How Has Life In Crimea Changed Since Russia Seized It From Ukraine?
DAVID GREENE, HOST:
So it's been nearly four years now since Russia seized the Crimean Peninsula from Ukraine by force. This was a move that led to sanctions against Russia, also soured relations between Russia and the West. NPR's Moscow correspondent Lucian Kim was in Crimea when Russian troops arrived, and he returned there this week. We began our conversation with Lucian talking about the changes he's noticed since Russia took over.
LUCIAN KIM, BYLINE: What I found most surprising is that people were afraid to talk on microphone even if they support the takeover, even if they support Russian President Vladimir Putin. The main complaint I heard from almost everyone I talked to was that there's not enough work, that prices have doubled because the land connection to Ukraine has been cut. One driver even told me that the bribes have doubled.
GREENE: Well, that's so interesting because wasn't part of Russia's promise to improve life for Crimeans economically? So it sounds like there might be some reason for regret and that you're hearing some of that.
KIM: Well, exactly. I mean, I was surprised. I actually met one young man in the pedestrian zone here in Simferopol, and he said he voted in the referendum, which was never really recognized by any other country, but he voted in that referendum for joining Russia, and now he's very unhappy and wants to leave. He doesn't like the lack of political freedom and the lack of economic opportunity. But he is in a minority. Most Crimeans did support the annexation and continue to support it despite all the economic hardship. People tell me they think it would be much worse in Ukraine, which often can be quite a dysfunctional place. Or, they look at the war which is going on in Eastern Ukraine. They say, well, at least we don't have that.
And I think it's important to also say that even vocal critics of the annexation here in Crimea say not everything is bad. There really have been new investments such as kindergartens, schools, roads, hospitals, even some new power stations. All that is being built because Crimea is a prestige project for Vladimir Putin.
GREENE: And how much of this is about trust in Vladimir Putin? I mean, we see that, you know, in Russia obviously there are people who feel economic hardship but still have faith in that president.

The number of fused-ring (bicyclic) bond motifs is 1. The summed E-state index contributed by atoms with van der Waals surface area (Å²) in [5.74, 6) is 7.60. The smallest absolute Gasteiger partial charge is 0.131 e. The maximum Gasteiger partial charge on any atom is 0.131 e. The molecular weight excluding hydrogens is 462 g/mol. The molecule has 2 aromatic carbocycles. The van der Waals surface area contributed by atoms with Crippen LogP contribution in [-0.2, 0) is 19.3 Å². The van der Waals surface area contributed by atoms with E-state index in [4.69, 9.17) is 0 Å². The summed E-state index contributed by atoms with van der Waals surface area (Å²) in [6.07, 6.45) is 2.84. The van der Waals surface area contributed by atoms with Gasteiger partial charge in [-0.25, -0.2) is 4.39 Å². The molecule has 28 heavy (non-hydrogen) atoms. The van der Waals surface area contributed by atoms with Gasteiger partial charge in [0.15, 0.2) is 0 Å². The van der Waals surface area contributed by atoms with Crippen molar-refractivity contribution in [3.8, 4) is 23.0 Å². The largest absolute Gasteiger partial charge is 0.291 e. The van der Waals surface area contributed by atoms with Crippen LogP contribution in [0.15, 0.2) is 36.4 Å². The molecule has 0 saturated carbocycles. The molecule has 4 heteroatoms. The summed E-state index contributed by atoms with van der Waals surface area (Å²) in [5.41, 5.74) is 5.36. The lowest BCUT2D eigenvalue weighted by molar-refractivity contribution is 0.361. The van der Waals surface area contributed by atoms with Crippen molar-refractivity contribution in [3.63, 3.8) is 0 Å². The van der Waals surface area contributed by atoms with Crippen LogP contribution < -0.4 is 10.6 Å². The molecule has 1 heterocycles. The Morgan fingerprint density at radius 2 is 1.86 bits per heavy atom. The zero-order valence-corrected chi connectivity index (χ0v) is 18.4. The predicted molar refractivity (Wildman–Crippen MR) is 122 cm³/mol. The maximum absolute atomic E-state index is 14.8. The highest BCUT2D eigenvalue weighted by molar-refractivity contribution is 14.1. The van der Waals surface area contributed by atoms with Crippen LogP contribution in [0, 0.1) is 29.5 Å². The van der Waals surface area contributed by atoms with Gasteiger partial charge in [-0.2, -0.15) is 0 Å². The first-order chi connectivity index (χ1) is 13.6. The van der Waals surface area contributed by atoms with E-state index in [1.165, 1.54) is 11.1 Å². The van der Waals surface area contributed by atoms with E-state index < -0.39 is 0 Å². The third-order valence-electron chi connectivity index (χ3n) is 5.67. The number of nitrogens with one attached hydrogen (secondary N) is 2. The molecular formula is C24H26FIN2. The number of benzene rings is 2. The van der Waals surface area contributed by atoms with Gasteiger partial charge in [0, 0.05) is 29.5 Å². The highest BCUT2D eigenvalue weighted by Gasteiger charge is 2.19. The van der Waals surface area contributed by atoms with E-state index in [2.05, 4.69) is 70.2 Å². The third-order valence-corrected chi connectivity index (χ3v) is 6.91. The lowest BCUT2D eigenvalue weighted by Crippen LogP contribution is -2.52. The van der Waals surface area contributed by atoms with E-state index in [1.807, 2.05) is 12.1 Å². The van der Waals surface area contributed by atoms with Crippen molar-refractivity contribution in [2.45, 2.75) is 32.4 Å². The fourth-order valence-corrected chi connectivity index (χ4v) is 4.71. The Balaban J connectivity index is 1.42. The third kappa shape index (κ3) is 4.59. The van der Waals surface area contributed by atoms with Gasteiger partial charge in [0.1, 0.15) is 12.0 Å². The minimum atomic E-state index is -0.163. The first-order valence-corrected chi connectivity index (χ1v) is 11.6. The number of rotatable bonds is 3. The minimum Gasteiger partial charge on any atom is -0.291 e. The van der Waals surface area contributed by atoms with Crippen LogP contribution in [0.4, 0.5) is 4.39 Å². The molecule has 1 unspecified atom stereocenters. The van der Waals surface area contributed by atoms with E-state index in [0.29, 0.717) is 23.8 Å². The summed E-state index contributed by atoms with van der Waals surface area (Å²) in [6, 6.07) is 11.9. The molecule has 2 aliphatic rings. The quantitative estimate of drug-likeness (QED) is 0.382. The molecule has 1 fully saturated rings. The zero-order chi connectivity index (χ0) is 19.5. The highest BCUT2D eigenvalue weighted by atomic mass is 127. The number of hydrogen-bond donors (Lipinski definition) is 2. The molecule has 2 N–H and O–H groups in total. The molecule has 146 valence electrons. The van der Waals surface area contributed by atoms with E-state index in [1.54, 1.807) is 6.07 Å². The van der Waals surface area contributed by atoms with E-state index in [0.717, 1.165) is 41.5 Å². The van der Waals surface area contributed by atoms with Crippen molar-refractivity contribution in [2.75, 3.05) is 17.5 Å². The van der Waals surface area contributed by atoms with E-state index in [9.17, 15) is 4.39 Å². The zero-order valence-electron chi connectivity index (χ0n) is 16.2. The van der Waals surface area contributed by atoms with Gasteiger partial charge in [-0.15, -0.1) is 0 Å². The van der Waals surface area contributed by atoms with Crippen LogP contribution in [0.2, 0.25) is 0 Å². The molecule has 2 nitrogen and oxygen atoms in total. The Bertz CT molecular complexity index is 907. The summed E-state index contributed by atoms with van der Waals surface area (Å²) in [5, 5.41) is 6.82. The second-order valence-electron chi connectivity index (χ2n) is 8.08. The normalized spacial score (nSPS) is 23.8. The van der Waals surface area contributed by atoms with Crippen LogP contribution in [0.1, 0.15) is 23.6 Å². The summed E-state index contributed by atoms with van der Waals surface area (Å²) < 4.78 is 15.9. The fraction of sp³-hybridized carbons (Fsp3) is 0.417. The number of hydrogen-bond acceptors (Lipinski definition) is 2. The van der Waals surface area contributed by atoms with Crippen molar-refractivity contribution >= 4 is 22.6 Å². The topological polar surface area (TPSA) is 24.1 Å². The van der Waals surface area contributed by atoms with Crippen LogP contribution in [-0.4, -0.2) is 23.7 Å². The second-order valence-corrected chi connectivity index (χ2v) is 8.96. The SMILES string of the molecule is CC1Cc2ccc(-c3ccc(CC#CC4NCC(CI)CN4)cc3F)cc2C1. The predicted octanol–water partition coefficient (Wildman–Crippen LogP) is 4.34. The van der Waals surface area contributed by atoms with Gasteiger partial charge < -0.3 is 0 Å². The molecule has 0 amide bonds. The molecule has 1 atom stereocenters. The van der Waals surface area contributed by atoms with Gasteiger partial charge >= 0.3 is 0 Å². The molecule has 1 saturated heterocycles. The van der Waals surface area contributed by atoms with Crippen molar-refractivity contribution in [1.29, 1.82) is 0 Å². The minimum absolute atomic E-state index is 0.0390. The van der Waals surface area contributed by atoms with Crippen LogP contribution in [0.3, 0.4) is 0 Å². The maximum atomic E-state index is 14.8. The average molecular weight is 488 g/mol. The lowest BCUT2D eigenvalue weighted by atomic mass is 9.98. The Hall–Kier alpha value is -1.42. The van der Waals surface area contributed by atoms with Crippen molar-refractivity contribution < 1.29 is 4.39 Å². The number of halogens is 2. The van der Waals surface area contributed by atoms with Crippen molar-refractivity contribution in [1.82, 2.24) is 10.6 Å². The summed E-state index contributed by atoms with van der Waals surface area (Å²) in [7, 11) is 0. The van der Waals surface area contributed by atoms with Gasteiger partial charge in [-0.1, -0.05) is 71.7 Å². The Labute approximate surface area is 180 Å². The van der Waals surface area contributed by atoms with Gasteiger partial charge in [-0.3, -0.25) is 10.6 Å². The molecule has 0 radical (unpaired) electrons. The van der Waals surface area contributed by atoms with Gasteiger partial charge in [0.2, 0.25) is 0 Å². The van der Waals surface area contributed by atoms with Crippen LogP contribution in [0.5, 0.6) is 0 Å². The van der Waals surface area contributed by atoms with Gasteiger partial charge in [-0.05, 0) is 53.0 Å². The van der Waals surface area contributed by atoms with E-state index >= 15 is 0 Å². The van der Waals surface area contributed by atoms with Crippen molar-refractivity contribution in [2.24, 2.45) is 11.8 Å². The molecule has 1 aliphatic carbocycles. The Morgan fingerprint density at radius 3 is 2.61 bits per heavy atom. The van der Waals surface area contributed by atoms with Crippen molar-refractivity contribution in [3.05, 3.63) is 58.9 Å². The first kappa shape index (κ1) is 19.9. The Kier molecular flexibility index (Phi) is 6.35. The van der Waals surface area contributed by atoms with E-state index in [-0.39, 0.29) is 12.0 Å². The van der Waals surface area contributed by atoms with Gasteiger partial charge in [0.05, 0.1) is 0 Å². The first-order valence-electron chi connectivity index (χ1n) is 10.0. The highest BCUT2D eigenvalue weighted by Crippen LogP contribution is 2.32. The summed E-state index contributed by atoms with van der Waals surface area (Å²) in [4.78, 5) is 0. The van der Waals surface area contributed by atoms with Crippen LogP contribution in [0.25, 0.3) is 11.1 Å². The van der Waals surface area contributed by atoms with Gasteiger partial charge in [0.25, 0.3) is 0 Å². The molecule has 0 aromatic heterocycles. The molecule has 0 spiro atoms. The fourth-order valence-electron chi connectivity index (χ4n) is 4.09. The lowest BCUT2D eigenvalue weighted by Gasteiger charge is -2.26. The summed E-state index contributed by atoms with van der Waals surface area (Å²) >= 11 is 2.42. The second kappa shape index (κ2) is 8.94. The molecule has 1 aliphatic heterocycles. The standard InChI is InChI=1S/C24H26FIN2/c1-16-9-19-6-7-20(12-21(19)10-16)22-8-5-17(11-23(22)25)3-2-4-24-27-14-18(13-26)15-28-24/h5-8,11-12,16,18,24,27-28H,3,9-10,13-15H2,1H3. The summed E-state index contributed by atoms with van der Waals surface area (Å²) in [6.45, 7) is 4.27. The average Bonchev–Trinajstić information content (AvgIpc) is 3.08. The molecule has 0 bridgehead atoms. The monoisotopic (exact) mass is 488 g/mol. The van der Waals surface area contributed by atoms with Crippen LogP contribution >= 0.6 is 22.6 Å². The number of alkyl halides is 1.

KIM: I think it's very much tied to his personality. People were criticizing the level of corruption, the lack of jobs. And at the same time, they said they were ready to vote for Putin in the upcoming election because he had, in their words, reunified Crimea with Russia and accomplished this historic mission.
GREENE: And Lucian, I mean, I know it's official policy still of the United States that Crimea belongs to Ukraine, right? Is there any prospect of Crimea ever going back to Ukraine, or is this Russian control basically permanent?
KIM: Well, it's hard to imagine this annexation being reversed anytime soon in part because the population is either just completely apolitical or actually supports the Russian presence here in Crimea. People aren't particularly pro-Ukrainian because after Ukrainians got independence after the collapse of the Soviet Union, the Ukrainian state did quite a poor job in building a strong identity in Crimea and establishing a sense of loyalty to the state.
Another reason why it will be hard to reverse this process is that Russia is really doing its best to make it irreversible. There's a huge military buildup here in Crimea. And at the same time, Russia is in a big rush to finish a bridge connecting Crimea to the Russian mainland, and they're hoping that this will also solve some of the logistical problems bringing prices down. That bridge is due to open later this year.
GREENE: All right. NPR's Moscow correspondent Lucian Kim talking to us from the Crimean capital of Simferopol. Lucian, thanks a lot.
KIM: Great to talk to you, David.
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